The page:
What would a data-driven Congress look like?
Recently I’ve seen two very different versions of what a more data-driven Congress would look like, both emerging from the recent cruddy Cromnibus bill mess.
First, there’s this Bloomberg article, written by the editors, about using data to produce evidence on whether a given policy is working or not. Given what I know about how data is produced, and how definitions of success are politically manipulated, I don’t have much hope for this idea.
Second, there was a reader’s comments on this New York Times article, also about the Cromnibus bill. Namely, the reader was calling on the New York Times to not only explore a few facts about what was contained in the bill, but lay it out with more numbers and more consistency. I think this is a great idea. What if, when Congress gave us a shitty bill, we could see stuff like:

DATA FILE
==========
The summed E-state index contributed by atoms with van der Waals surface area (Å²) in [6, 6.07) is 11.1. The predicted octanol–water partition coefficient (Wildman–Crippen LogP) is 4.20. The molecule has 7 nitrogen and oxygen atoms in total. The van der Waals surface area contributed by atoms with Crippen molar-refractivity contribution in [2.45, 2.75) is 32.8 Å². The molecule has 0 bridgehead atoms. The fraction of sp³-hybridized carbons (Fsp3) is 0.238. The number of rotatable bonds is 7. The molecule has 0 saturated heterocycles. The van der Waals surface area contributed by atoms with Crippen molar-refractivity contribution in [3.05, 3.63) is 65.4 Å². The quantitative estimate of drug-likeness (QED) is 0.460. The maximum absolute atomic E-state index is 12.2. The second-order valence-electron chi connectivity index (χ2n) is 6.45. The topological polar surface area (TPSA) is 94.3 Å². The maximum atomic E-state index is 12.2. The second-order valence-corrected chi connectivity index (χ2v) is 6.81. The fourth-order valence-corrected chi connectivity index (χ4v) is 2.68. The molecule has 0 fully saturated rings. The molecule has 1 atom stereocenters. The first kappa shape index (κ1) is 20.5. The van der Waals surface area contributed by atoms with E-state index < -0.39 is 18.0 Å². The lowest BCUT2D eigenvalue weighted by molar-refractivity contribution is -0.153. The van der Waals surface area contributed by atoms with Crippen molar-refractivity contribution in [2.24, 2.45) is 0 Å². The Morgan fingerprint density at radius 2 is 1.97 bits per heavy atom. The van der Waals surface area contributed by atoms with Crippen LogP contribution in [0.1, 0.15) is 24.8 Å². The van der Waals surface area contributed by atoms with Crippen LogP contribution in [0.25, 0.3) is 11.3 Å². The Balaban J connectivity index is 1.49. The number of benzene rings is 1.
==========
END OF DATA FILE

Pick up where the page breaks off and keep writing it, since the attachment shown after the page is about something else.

- how much money is allocated to each thing, both raw dollars and as a percentage of the whole bill,
- who put it in the omnibus bill,
- the history of that proposed spending, and the history of voting,
- which lobbyists were pushing it, and who gets paid by them, and ideally
- all of this would be in an easy-to-use interactive.
That’s the kind of data that I’d love to see. Data journalism is an emerging field, and we might not be there yet, but it’s something to strive for.